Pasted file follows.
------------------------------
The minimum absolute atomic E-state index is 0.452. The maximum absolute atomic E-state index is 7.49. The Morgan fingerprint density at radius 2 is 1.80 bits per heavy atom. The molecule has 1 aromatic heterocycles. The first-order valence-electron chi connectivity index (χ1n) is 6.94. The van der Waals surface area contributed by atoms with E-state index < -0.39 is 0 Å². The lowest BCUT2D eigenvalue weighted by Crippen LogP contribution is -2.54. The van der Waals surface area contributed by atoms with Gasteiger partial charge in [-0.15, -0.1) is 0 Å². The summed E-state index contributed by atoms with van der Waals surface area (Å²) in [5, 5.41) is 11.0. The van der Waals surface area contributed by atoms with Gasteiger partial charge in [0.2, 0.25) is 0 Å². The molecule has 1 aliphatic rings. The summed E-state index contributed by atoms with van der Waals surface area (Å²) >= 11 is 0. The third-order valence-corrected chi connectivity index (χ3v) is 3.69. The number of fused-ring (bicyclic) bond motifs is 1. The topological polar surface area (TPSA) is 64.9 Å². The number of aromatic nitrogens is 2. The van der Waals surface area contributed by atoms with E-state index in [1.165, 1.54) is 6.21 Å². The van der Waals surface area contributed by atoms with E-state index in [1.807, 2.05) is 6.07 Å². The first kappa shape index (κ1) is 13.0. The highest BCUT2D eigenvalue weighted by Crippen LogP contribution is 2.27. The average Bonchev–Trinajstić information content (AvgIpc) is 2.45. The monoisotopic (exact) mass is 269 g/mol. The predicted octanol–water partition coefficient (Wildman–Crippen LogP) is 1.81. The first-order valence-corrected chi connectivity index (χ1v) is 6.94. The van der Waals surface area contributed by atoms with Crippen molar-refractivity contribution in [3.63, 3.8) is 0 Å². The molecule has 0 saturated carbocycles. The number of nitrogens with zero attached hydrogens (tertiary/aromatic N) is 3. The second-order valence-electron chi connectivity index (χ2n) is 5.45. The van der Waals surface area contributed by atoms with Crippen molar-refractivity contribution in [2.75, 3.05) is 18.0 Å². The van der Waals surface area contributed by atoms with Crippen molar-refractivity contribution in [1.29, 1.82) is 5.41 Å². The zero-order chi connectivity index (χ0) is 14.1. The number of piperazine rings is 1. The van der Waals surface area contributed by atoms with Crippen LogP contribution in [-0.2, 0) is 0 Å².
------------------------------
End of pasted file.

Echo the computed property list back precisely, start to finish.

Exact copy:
The minimum absolute atomic E-state index is 0.452. The maximum absolute atomic E-state index is 7.49. The Morgan fingerprint density at radius 2 is 1.80 bits per heavy atom. The molecule has 1 aromatic heterocycles. The first-order valence-electron chi connectivity index (χ1n) is 6.94. The van der Waals surface area contributed by atoms with E-state index < -0.39 is 0 Å². The lowest BCUT2D eigenvalue weighted by Crippen LogP contribution is -2.54. The van der Waals surface area contributed by atoms with Gasteiger partial charge in [-0.15, -0.1) is 0 Å². The summed E-state index contributed by atoms with van der Waals surface area (Å²) in [5, 5.41) is 11.0. The van der Waals surface area contributed by atoms with Gasteiger partial charge in [0.2, 0.25) is 0 Å². The molecule has 1 aliphatic rings. The summed E-state index contributed by atoms with van der Waals surface area (Å²) >= 11 is 0. The third-order valence-corrected chi connectivity index (χ3v) is 3.69. The number of fused-ring (bicyclic) bond motifs is 1. The topological polar surface area (TPSA) is 64.9 Å². The number of aromatic nitrogens is 2. The van der Waals surface area contributed by atoms with E-state index in [1.165, 1.54) is 6.21 Å². The van der Waals surface area contributed by atoms with E-state index in [1.807, 2.05) is 6.07 Å². The first kappa shape index (κ1) is 13.0. The highest BCUT2D eigenvalue weighted by Crippen LogP contribution is 2.27. The average Bonchev–Trinajstić information content (AvgIpc) is 2.45. The monoisotopic (exact) mass is 269 g/mol. The predicted octanol–water partition coefficient (Wildman–Crippen LogP) is 1.81. The first-order valence-corrected chi connectivity index (χ1v) is 6.94. The van der Waals surface area contributed by atoms with Crippen molar-refractivity contribution in [3.63, 3.8) is 0 Å². The molecule has 0 saturated carbocycles. The number of nitrogens with zero attached hydrogens (tertiary/aromatic N) is 3. The second-order valence-electron chi connectivity index (χ2n) is 5.45. The van der Waals surface area contributed by atoms with Crippen molar-refractivity contribution in [2.75, 3.05) is 18.0 Å². The van der Waals surface area contributed by atoms with Crippen molar-refractivity contribution in [1.29, 1.82) is 5.41 Å². The zero-order chi connectivity index (χ0) is 14.1. The number of piperazine rings is 1. The van der Waals surface area contributed by atoms with Crippen LogP contribution in [-0.2, 0) is 0 Å².